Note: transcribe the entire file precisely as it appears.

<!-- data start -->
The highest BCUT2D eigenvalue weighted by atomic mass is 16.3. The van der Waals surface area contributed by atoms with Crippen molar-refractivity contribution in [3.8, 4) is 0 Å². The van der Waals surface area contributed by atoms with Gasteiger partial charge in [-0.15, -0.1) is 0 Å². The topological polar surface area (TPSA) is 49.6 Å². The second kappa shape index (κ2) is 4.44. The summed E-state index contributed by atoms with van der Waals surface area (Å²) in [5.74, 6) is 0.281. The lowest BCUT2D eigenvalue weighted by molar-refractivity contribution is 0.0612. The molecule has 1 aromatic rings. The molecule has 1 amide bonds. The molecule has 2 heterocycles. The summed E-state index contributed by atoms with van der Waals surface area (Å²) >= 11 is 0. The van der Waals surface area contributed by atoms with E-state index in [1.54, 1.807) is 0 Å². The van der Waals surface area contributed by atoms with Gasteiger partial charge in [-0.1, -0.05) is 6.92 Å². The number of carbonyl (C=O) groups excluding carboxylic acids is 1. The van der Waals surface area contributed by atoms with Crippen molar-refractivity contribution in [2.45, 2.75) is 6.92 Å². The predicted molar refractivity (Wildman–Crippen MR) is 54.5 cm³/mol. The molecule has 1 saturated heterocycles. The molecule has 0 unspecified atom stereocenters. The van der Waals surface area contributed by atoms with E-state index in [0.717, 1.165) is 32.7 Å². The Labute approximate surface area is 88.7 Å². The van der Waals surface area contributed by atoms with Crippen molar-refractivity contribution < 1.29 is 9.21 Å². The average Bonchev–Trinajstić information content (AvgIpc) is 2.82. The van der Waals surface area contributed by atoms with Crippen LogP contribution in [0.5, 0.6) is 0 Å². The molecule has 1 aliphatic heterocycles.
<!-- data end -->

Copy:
The highest BCUT2D eigenvalue weighted by atomic mass is 16.3. The van der Waals surface area contributed by atoms with Crippen molar-refractivity contribution in [3.8, 4) is 0 Å². The van der Waals surface area contributed by atoms with Gasteiger partial charge in [-0.15, -0.1) is 0 Å². The topological polar surface area (TPSA) is 49.6 Å². The second kappa shape index (κ2) is 4.44. The summed E-state index contributed by atoms with van der Waals surface area (Å²) in [5.74, 6) is 0.281. The lowest BCUT2D eigenvalue weighted by molar-refractivity contribution is 0.0612. The molecule has 1 aromatic rings. The molecule has 1 amide bonds. The molecule has 2 heterocycles. The summed E-state index contributed by atoms with van der Waals surface area (Å²) >= 11 is 0. The van der Waals surface area contributed by atoms with E-state index in [1.54, 1.807) is 0 Å². The van der Waals surface area contributed by atoms with Gasteiger partial charge in [-0.1, -0.05) is 6.92 Å². The number of carbonyl (C=O) groups excluding carboxylic acids is 1. The van der Waals surface area contributed by atoms with Crippen molar-refractivity contribution in [2.45, 2.75) is 6.92 Å². The predicted molar refractivity (Wildman–Crippen MR) is 54.5 cm³/mol. The molecule has 1 saturated heterocycles. The molecule has 0 unspecified atom stereocenters. The van der Waals surface area contributed by atoms with E-state index in [0.717, 1.165) is 32.7 Å². The Labute approximate surface area is 88.7 Å². The van der Waals surface area contributed by atoms with Crippen molar-refractivity contribution < 1.29 is 9.21 Å². The average Bonchev–Trinajstić information content (AvgIpc) is 2.82. The van der Waals surface area contributed by atoms with Crippen LogP contribution in [0.5, 0.6) is 0 Å². The molecule has 1 aliphatic heterocycles.